As a young child I used to wander around the seashore and tide pools with my sister, searching for starfish. Sometimes we even found one! What we discovered in the cold waters of the Atlantic Ocean tended to be yellow, brown, or orange, and I can still recall the creatures’ bumpy, softly spiky texture as I ran my fingers along their fronts and backs. The way their long legs draped and hung between my fingers as I rested them in my outstretched palm fascinated me. Now I search for starfish with my own children, but we encounter them on the beach much less often than I used to. As jewelry curator, I’ve spent the last few years intently focused on one specific starfish. My treasure hunt has brought me into conversation with colleagues at the Smithsonian, the New England Aquarium, and Harvard’s Museum of Natural History. I’ve learned about what starfish look like and where, in the past, artists and designers might have gone to study them.
The subject of my preoccupation never lived a day in the ocean; it’s a brooch made of gold, ruby, and amethyst and is an extraordinary example of the goldsmith’s art. Its red and purple palette is unlike anything I’ve ever seen on the beach. At first I thought the colors were fanciful, so you can imagine my delight when, a few years ago, I found out real starfish—or sea stars, as they’re more formally known—can actually be a wide range of colors, including the red and purple variety depicted on the brooch. The life-size design, which is about four inches across, is based on the Asterias vulgaris, a common sea star native to the North Atlantic.
The simple elegance of the brooch conceals a complex construction combining form and function. It gets its lifelike design from dozens of sophisticated joints. These allow for movement in three directions—up and down, side to side, and around—so when the starfish is handled its legs flex and drape in the same wavelike motion as the marine creature it’s modeled after. The brooch was designed by Juliette Moutard in 1935 for the Parisian jewelry house René Boivin and has been described as the most magnificent ornament the firm ever produced. Actress Claudette Colbert purchased it in 1938.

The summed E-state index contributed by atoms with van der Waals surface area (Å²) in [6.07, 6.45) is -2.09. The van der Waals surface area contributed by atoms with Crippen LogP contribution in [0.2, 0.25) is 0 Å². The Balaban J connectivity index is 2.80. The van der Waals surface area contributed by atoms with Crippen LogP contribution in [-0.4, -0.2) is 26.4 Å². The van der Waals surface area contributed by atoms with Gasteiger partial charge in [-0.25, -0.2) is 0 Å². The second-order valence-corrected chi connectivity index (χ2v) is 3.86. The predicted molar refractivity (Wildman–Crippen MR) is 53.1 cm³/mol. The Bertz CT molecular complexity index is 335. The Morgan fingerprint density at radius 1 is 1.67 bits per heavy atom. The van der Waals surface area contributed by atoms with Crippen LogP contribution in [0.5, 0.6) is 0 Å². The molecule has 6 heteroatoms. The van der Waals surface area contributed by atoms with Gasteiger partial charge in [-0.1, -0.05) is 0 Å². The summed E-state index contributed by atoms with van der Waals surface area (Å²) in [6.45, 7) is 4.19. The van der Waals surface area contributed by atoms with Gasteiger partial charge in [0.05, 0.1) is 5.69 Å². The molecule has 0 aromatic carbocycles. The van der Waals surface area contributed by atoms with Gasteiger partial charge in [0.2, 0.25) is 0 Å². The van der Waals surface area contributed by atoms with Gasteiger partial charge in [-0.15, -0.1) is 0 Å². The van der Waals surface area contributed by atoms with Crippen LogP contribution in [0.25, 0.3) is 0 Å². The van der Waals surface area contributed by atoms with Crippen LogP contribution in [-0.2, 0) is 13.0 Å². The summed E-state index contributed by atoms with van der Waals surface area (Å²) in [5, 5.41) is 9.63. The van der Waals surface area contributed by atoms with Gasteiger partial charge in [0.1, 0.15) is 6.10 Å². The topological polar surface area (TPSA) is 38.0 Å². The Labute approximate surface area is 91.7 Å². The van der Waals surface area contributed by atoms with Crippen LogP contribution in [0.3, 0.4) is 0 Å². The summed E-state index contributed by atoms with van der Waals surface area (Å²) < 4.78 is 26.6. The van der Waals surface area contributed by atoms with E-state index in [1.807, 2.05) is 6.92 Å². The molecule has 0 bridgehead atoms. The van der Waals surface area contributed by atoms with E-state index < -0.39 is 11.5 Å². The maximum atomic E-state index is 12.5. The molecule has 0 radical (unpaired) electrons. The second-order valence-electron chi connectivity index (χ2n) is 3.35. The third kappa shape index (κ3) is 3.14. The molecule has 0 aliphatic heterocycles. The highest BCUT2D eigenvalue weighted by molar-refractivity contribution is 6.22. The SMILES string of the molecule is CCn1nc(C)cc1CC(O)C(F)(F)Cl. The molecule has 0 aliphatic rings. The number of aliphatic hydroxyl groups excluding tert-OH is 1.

This masterpiece is a great example of women as innovators, artists, and patrons. Men dominated the jewelry arts until the 20th century, but by the 1930s, when the brooch was created, it was no longer unusual to encounter women in the field. Today, nearly one hundred years after it was designed, it’s exceptional to have a piece of jewelry that celebrates the lives of three women.
René Boivin founded his jewelry house in 1890. After his death in 1917, his wife, Jeanne, took the reins, becoming the first woman to direct a French jewelry house. The sister of the famed couturier Paul Poiret, Jeanne was very much a part of Paris’s avant-garde set during the interwar period. She had a strong interest in nature and in color, and together with the designers she hired, she codified a bold look in jewelry during the 1930s.
Today we know little about Juliette Moutard’s life and career. What remain are the many extraordinary ornaments she created during her tenure at Boivin. She had previously worked for a watchmaker: the meticulous nature of watchmaking and flexible quality of watch designs have echoes in the movement of the starfish brooch. While Moutard could have closely examined starfish specimens at France’s National Museum of Natural History, to intimately reproduce the precise movements and colors of the sea star she must also have studied live creatures. The design took a few years to perfect; Moutard designed the starfish in 1935, but the finished piece wasn’t published until 1938, when a photograph of it appeared in Harper’s Bazaar magazine.
Claudette Colbert, who in 1934 won the Academy Award for Best Actress for her role as Ellie Andrews in It Happened One Night, likely purchased the brooch the same year it was photographed in Harper’s Bazaar. At that time she was the highest paid woman in Hollywood. Colbert was usually conservative in her fashion and jewelry choices, but if there was ever a time for her to take a risk, it was at this moment. Colbert celebrated her achievements with a new acquisition. Only two known photographs exist of Colbert wearing the brooch. In one photograph, probably taken in 1938, Colbert is seated and the starfish is nestled between her breasts. Another, which was published as part of a full-page spread in the movie magazine Photoplay in November 1939, features Colbert wearing the brooch pinned to the shoulder of a short Persian lamb coat, accessorized with a jaunty hat and a gold link necklace. In both images, the brooch’s flexibility is on full display in the way it hugs the curves of Colbert’s body.
While the brooch may evoke thoughts of summertime and languid days in the sun, its heft is better suited for heavy winter fabrics. I’ll leave you to search for your own starfish on the beach until this holiday season, when I invite you to come to the MFA and see our “star” in person in the Rita J. and Stanley H. Kaplan Family Foundation Gallery.